SHAUN LEY: Intriguing stuff. So there are more twists and turns yet to come. Nick Eardley, thanks very much. This Grayling affair comes hot on the heels of Boris Johnson's decision to replace his National Security Adviser Sir Mark Sedwill, whose diplomatic career was concentrated in countries UK intelligence agencies worry about, with David Frost, a trade expert and former diplomat with no known experience in intelligence or security. Does this potentially suggest an indifference in Downing Street these days to those issues? Lord Ricketts was the UK's first National Security Adviser, when the job was created by David Cameron back in 2010. Lord Ricketts, welcome to The World Tonight.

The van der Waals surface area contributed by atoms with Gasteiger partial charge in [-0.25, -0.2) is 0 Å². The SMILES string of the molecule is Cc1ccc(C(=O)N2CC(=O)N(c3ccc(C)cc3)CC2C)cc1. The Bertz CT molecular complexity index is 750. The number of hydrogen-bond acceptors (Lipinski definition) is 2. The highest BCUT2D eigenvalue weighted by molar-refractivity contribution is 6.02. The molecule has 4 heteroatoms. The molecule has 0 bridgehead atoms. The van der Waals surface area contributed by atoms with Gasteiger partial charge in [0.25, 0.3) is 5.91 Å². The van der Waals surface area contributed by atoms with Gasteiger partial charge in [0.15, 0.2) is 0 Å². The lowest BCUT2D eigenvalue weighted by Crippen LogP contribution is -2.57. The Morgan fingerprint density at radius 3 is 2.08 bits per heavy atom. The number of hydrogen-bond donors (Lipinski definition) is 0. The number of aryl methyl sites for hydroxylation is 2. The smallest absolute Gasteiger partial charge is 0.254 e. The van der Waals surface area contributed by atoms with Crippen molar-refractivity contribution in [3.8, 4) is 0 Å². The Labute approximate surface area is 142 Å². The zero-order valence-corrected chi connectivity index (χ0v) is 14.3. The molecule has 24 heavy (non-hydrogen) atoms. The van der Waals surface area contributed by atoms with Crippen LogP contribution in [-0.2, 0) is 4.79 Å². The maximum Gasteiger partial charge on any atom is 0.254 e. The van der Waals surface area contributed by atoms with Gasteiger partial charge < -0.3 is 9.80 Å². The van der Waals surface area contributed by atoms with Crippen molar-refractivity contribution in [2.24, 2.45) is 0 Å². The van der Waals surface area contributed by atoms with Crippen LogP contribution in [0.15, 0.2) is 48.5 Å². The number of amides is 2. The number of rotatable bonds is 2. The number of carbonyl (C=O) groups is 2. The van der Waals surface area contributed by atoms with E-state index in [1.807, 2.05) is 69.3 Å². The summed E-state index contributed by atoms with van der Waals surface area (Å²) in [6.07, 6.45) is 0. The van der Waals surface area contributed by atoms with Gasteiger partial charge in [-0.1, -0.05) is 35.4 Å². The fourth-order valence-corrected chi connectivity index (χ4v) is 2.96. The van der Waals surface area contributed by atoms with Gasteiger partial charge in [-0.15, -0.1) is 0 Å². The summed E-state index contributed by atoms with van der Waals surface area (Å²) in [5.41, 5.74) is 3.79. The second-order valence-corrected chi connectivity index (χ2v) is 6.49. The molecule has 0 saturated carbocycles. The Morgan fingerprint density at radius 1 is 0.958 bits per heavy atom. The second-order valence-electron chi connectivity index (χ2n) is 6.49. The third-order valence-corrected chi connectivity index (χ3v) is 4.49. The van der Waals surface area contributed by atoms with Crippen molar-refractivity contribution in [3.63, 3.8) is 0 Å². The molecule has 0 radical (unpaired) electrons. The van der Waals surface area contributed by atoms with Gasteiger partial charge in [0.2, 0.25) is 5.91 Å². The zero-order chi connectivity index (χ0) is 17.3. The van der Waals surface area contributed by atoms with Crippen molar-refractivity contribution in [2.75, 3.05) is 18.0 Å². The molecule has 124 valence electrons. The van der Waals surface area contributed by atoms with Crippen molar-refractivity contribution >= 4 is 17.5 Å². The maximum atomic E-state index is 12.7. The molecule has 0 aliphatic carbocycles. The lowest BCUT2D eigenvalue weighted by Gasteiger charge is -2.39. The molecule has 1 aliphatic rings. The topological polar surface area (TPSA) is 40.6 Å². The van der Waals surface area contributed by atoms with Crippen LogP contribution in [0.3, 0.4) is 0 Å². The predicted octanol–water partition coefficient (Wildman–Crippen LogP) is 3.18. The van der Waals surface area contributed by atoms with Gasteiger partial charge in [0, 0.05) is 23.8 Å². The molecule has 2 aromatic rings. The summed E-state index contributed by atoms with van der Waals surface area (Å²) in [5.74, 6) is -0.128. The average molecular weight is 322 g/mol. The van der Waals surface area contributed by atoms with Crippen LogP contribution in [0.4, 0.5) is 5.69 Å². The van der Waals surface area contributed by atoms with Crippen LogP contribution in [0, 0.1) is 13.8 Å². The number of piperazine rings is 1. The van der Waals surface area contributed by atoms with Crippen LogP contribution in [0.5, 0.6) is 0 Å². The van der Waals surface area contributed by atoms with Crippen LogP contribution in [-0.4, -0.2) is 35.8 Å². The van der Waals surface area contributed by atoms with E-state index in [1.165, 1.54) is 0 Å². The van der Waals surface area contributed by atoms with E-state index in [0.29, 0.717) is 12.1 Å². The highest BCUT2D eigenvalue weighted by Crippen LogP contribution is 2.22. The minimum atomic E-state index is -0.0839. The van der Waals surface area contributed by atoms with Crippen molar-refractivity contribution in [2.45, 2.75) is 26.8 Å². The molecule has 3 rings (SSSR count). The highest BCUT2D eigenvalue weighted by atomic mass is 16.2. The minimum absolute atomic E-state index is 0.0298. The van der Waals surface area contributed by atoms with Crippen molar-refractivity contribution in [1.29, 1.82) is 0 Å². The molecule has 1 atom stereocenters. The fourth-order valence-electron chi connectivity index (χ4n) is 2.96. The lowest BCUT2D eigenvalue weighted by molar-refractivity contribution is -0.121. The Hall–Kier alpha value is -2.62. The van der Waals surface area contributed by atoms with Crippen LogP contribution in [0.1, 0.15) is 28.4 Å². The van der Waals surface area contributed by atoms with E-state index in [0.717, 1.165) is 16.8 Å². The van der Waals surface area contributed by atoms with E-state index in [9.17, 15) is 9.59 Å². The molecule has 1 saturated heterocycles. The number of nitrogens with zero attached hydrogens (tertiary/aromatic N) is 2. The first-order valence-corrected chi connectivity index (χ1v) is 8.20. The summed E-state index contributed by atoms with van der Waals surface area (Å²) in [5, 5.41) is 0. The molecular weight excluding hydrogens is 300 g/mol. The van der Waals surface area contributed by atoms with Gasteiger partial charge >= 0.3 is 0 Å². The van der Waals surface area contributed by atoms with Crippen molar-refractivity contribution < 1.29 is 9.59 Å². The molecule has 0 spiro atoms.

LORD RICKETTS: Good evening.

SHAUN LEY: You said of Chris Grayling, I think, that he didn't match up to the authority and reputation of former Chairs of this Committee: people like Sir Malcolm Rifkind, Tom King, people like Ann Taylor, and so on. Does Julian Lewis in your judgment.

LORD RICKETTS: Yes – and, if we set aside the Tory Party shenanigans behind this evening, the result is that we now have a Chairman of the ISC, who’s got a much deeper background in defence and security than, with all respect to Chris Grayling, he had.